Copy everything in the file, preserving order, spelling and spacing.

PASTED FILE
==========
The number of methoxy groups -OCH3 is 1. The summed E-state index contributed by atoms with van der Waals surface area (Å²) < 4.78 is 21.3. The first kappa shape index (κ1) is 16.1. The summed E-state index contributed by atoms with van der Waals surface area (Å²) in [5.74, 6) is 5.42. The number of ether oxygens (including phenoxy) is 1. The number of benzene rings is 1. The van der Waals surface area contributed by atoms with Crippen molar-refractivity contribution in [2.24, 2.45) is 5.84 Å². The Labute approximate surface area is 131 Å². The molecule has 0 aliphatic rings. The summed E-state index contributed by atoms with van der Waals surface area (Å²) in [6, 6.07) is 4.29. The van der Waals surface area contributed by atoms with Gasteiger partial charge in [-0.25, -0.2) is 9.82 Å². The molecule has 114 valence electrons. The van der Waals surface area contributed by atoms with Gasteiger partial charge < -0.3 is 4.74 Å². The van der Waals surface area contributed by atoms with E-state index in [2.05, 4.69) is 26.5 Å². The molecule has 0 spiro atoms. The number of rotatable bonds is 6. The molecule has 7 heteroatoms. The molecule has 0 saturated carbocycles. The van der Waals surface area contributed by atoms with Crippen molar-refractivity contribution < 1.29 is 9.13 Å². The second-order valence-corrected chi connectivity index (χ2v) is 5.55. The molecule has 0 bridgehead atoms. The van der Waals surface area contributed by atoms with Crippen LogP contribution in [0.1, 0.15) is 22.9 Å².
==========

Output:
The number of methoxy groups -OCH3 is 1. The summed E-state index contributed by atoms with van der Waals surface area (Å²) < 4.78 is 21.3. The first kappa shape index (κ1) is 16.1. The summed E-state index contributed by atoms with van der Waals surface area (Å²) in [5.74, 6) is 5.42. The number of ether oxygens (including phenoxy) is 1. The number of benzene rings is 1. The van der Waals surface area contributed by atoms with Crippen molar-refractivity contribution in [2.24, 2.45) is 5.84 Å². The Labute approximate surface area is 131 Å². The molecule has 0 aliphatic rings. The summed E-state index contributed by atoms with van der Waals surface area (Å²) in [6, 6.07) is 4.29. The van der Waals surface area contributed by atoms with Gasteiger partial charge in [-0.25, -0.2) is 9.82 Å². The molecule has 114 valence electrons. The van der Waals surface area contributed by atoms with Gasteiger partial charge < -0.3 is 4.74 Å². The van der Waals surface area contributed by atoms with E-state index in [2.05, 4.69) is 26.5 Å². The molecule has 0 spiro atoms. The number of rotatable bonds is 6. The molecule has 7 heteroatoms. The molecule has 0 saturated carbocycles. The van der Waals surface area contributed by atoms with Crippen molar-refractivity contribution < 1.29 is 9.13 Å². The second-order valence-corrected chi connectivity index (χ2v) is 5.55. The molecule has 0 bridgehead atoms. The van der Waals surface area contributed by atoms with Crippen LogP contribution in [0.1, 0.15) is 22.9 Å².